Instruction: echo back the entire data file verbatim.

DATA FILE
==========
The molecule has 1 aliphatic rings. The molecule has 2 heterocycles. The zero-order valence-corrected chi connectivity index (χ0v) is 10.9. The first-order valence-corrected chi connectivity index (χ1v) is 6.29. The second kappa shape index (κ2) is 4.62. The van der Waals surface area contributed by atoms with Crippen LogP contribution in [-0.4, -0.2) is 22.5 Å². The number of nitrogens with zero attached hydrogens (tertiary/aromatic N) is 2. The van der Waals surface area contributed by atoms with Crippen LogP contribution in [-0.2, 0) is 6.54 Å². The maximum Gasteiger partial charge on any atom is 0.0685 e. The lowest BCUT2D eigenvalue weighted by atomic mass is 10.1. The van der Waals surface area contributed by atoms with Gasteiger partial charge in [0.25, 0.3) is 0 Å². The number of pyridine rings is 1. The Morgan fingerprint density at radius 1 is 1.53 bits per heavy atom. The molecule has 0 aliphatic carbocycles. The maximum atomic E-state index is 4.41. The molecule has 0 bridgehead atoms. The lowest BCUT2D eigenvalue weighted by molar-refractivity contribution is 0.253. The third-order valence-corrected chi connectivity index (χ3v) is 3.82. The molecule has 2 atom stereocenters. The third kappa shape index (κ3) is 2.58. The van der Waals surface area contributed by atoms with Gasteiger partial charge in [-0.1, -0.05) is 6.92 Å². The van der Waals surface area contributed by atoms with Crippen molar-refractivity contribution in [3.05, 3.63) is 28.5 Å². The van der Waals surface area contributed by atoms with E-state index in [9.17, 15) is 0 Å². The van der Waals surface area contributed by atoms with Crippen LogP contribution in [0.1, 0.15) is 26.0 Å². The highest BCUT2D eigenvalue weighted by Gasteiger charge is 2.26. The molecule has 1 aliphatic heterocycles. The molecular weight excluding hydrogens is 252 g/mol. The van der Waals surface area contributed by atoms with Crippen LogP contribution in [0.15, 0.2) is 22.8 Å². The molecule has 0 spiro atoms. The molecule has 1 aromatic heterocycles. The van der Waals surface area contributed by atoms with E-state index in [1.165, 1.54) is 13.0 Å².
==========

The molecule has 1 aliphatic rings. The molecule has 2 heterocycles. The zero-order valence-corrected chi connectivity index (χ0v) is 10.9. The first-order valence-corrected chi connectivity index (χ1v) is 6.29. The second kappa shape index (κ2) is 4.62. The van der Waals surface area contributed by atoms with Crippen LogP contribution in [-0.4, -0.2) is 22.5 Å². The number of nitrogens with zero attached hydrogens (tertiary/aromatic N) is 2. The van der Waals surface area contributed by atoms with Crippen LogP contribution in [-0.2, 0) is 6.54 Å². The maximum Gasteiger partial charge on any atom is 0.0685 e. The lowest BCUT2D eigenvalue weighted by atomic mass is 10.1. The van der Waals surface area contributed by atoms with Gasteiger partial charge in [0.25, 0.3) is 0 Å². The number of pyridine rings is 1. The Morgan fingerprint density at radius 1 is 1.53 bits per heavy atom. The molecule has 0 aliphatic carbocycles. The maximum atomic E-state index is 4.41. The molecule has 0 bridgehead atoms. The lowest BCUT2D eigenvalue weighted by molar-refractivity contribution is 0.253. The third-order valence-corrected chi connectivity index (χ3v) is 3.82. The molecule has 2 atom stereocenters. The third kappa shape index (κ3) is 2.58. The van der Waals surface area contributed by atoms with Gasteiger partial charge in [-0.1, -0.05) is 6.92 Å². The van der Waals surface area contributed by atoms with Crippen molar-refractivity contribution in [3.05, 3.63) is 28.5 Å². The van der Waals surface area contributed by atoms with E-state index in [9.17, 15) is 0 Å². The van der Waals surface area contributed by atoms with Crippen LogP contribution in [0.1, 0.15) is 26.0 Å². The highest BCUT2D eigenvalue weighted by Gasteiger charge is 2.26. The molecule has 1 aliphatic heterocycles. The molecular weight excluding hydrogens is 252 g/mol. The van der Waals surface area contributed by atoms with Crippen LogP contribution in [0.15, 0.2) is 22.8 Å². The molecule has 0 spiro atoms. The molecule has 1 aromatic heterocycles. The van der Waals surface area contributed by atoms with E-state index in [1.165, 1.54) is 13.0 Å².